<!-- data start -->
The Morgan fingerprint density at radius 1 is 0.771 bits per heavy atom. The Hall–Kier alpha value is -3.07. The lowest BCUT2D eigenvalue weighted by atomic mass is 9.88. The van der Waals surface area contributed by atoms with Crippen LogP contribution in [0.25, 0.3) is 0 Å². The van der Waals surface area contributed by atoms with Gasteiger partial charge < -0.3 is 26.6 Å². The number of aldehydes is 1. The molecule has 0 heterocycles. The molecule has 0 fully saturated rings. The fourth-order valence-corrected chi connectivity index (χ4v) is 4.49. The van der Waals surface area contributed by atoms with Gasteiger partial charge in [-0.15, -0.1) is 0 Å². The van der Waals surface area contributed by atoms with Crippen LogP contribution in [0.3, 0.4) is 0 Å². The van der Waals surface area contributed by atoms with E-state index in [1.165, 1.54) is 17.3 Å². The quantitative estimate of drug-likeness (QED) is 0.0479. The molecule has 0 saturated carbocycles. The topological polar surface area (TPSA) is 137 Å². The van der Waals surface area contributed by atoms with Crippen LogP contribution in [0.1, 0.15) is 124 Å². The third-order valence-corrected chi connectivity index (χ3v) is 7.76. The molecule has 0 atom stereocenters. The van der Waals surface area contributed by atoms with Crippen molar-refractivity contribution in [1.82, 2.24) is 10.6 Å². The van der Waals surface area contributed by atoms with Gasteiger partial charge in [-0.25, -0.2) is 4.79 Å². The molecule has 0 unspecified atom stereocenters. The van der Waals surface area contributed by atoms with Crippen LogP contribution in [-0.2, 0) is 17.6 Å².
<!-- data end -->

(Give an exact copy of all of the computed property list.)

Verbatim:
The Morgan fingerprint density at radius 1 is 0.771 bits per heavy atom. The Hall–Kier alpha value is -3.07. The lowest BCUT2D eigenvalue weighted by atomic mass is 9.88. The van der Waals surface area contributed by atoms with Crippen LogP contribution in [0.25, 0.3) is 0 Å². The van der Waals surface area contributed by atoms with Gasteiger partial charge < -0.3 is 26.6 Å². The number of aldehydes is 1. The molecule has 0 heterocycles. The molecule has 0 fully saturated rings. The fourth-order valence-corrected chi connectivity index (χ4v) is 4.49. The van der Waals surface area contributed by atoms with Gasteiger partial charge in [-0.15, -0.1) is 0 Å². The van der Waals surface area contributed by atoms with Crippen LogP contribution in [0.3, 0.4) is 0 Å². The van der Waals surface area contributed by atoms with E-state index in [1.165, 1.54) is 17.3 Å². The quantitative estimate of drug-likeness (QED) is 0.0479. The molecule has 0 saturated carbocycles. The topological polar surface area (TPSA) is 137 Å². The van der Waals surface area contributed by atoms with Crippen LogP contribution in [0.1, 0.15) is 124 Å². The third-order valence-corrected chi connectivity index (χ3v) is 7.76. The molecule has 0 atom stereocenters. The van der Waals surface area contributed by atoms with Crippen molar-refractivity contribution in [1.82, 2.24) is 10.6 Å². The van der Waals surface area contributed by atoms with Gasteiger partial charge in [-0.25, -0.2) is 4.79 Å². The molecule has 0 unspecified atom stereocenters. The van der Waals surface area contributed by atoms with Crippen LogP contribution in [-0.2, 0) is 17.6 Å².